How Complex Cells Developed

A team of researchers provides new insights into the development of mitochondria

Mitochondria
This coloured image produced with a scanning electron microscope shows the single-cell parasite Trypanosoma brucei (blue) with a red blood cell. Source: C. Jackson, University of Helsinki

Mitochondria are the powerhouse of complex cells. In order to provide cells with energy, they need proteins, which they import from the outside. A team of German and Swiss researchers headed by Prof. Dr. Bettina Warscheid from the University of Freiburg and Prof. Dr.André Schneider from the University of Bern discovered that the machinery needed for importing proteins has developed differently over billions of years than previously thought. In their study, which they published in the journal Nature Communications, the researchers provide new insights into the development of mitochondria – one of the most important events in evolution and the basis for the development of complex eukaryotic cells that make up today’s plants, animals, many microorganisms and humans.

Mitochondria are separated from the rest of the cell by two membranes. They have to transport proteins through both of these membranes in order to produce energy. That is why they have two distinct nano “machines” that are responsible for the import of proteins: one in the outer and one in the inner membrane. The research team demonstrated, by using high-resolution mass spectrometry, that these nano machines are differently composed in single-cell parasites than in humans. The parasites – trypanosomes – took an alternative evolutionary route, as the researchers discovered already in a previous study on the import machine in the outer mitochondrial membrane. What they now discovered by decoding its unusual protein composition is that this finding is also true for the import machine in the inner mitochondrial membrane. The assumption that the import nano machines of all mitochondria have the same composition, regardless of whether they exist in single-cell or higher organisms like humans, is therefore incorrect. This means that the current ideas about how mitochondria have developed need to be reviewed and revised.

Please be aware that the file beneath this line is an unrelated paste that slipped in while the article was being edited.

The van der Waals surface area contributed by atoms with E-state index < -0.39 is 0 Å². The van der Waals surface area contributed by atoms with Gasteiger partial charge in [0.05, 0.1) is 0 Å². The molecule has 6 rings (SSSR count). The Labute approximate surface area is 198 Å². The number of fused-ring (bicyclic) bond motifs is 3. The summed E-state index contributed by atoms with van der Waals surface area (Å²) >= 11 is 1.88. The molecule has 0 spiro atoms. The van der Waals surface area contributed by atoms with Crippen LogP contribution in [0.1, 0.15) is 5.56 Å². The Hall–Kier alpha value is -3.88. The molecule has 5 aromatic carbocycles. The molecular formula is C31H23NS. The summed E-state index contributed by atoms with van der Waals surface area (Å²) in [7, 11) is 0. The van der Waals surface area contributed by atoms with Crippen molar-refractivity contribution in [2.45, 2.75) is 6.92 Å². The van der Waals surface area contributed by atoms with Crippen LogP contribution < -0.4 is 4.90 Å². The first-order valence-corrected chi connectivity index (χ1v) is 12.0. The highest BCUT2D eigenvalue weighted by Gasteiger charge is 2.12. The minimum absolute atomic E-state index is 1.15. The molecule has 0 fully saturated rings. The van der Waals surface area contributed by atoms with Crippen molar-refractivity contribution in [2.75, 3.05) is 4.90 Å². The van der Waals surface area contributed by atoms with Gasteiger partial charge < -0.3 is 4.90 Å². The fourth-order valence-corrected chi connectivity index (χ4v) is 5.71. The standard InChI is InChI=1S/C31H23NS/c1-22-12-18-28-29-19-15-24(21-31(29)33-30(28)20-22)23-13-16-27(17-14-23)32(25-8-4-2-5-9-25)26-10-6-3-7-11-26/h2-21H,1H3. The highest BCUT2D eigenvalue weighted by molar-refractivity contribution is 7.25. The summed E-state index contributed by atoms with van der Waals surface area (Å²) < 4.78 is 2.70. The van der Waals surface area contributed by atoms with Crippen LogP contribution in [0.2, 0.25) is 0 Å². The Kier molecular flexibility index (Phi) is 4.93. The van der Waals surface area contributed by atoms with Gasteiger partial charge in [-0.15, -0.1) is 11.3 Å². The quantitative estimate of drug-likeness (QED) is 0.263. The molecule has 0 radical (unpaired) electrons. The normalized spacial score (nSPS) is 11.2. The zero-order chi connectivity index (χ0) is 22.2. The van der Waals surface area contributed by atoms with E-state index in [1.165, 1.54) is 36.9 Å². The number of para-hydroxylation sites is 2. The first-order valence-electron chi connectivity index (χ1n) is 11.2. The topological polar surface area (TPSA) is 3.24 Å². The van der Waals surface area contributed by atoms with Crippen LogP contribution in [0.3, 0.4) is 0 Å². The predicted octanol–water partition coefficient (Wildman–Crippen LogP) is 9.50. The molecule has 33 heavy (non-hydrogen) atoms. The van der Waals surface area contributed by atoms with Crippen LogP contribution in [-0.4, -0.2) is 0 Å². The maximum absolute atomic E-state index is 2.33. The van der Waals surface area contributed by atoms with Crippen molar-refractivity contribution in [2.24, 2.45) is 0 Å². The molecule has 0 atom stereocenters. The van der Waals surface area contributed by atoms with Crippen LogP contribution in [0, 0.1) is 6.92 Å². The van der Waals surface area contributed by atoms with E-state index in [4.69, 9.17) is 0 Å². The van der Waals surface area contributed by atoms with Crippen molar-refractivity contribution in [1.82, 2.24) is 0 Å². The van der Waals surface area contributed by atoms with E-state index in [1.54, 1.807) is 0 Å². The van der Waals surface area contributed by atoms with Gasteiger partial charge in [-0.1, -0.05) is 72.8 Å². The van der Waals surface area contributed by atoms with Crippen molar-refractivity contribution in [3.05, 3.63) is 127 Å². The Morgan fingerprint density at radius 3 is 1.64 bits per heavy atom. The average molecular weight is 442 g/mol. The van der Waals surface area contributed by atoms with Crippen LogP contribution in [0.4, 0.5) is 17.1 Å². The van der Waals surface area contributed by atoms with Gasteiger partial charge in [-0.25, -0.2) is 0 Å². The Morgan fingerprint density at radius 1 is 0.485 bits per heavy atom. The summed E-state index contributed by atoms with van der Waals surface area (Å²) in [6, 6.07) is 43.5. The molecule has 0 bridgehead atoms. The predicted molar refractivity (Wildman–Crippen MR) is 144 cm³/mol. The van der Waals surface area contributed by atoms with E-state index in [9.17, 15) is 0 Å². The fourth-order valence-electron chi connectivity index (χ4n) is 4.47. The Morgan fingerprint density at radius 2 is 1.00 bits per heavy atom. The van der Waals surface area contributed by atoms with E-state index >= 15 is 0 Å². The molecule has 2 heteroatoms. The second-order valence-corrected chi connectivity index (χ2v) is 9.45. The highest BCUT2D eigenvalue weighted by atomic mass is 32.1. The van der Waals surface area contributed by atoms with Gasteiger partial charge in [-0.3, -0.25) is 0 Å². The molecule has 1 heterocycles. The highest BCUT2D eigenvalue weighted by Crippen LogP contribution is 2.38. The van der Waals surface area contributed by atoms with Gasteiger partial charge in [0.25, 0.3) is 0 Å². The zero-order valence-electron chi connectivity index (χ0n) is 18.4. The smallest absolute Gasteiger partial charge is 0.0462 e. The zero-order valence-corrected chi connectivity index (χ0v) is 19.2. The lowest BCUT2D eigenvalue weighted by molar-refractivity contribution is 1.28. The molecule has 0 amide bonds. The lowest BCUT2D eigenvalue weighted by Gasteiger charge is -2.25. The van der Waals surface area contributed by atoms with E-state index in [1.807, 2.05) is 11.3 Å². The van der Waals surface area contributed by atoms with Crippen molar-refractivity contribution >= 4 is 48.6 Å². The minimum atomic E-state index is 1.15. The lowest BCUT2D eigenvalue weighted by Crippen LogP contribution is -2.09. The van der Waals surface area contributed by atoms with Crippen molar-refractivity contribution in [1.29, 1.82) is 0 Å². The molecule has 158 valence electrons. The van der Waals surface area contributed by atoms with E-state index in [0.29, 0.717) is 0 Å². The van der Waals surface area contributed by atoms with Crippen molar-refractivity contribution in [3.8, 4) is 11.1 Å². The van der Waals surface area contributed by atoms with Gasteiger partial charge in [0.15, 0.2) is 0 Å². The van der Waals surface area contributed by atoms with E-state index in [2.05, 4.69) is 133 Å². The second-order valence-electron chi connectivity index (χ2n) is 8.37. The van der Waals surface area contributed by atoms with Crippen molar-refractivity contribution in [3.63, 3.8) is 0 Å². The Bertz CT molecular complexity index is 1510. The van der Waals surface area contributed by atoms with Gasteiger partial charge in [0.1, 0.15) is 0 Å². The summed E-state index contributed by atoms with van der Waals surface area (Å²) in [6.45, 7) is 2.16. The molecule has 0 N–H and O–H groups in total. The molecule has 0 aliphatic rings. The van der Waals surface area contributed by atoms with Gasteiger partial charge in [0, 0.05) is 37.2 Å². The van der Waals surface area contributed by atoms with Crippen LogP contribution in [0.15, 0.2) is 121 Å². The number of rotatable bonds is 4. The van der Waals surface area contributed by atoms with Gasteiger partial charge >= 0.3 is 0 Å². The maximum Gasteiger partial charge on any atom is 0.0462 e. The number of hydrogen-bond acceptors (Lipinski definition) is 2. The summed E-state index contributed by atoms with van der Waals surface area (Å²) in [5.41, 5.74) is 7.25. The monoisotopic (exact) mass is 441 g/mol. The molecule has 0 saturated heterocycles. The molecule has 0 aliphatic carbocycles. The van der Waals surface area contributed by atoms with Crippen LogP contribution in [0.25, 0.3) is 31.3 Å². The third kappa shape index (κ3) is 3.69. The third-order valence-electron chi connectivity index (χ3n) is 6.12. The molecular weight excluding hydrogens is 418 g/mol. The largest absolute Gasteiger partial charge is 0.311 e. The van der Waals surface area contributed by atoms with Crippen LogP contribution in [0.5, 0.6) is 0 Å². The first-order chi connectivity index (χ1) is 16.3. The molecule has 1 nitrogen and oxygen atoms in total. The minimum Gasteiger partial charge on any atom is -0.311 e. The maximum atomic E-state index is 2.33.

The mitochondrion evolved from a simple bacterial cell, which was absorbed roughly two billion years ago by a larger cell and transformed into a cellular compartment, a closed part within a cell where biochemical processes take place. One of the main requirements for the development of mitochondria and, hence, for the evolution of complex cells was the development of an efficient protein import machinery. It was previously assumed that, after its initial development, it had adjusted only slightly to the living conditions of each organism. The new data now shows that, although the nano protein import machines in trypanosomes and humans both consist of roughly 15 different proteins, their components show no similarities, besides three proteins they share in common. This demonstrates that, except for these three basic components, the system in trypanosomes is a new development. This discovery indicates that the first complex cell had only a simple import system that evolved over a lengthy process into a sophisticated import machinery. The efficient import systems consisting of many different modules that exist today therefore developed much later than originally thought, after the first species of complex cells had already developed.

Trypanosomes are not only an important model system for basic research, they are also clinically important as pathogens that cause sleeping sickness, which can be fatal if left untreated. The newly discovered protein-import system is vital for the trypanosomes’ survival. Because it is constructed differently than the system found in human mitochondria, it could be suitable for chemotherapy against sleeping sickness. It should be possible to find substances that block the transport system that trypanosomes depend on to survive without affecting the transport system in human mitochondria.

Bettina Warscheid is head of the Department of Biochemistry and Functional Proteomics of the Faculty of Biology at the University of Freiburg. She is also a professor at the University of Freiburg’s cluster of excellence BIOSS Centre for Biological Signalling Studies.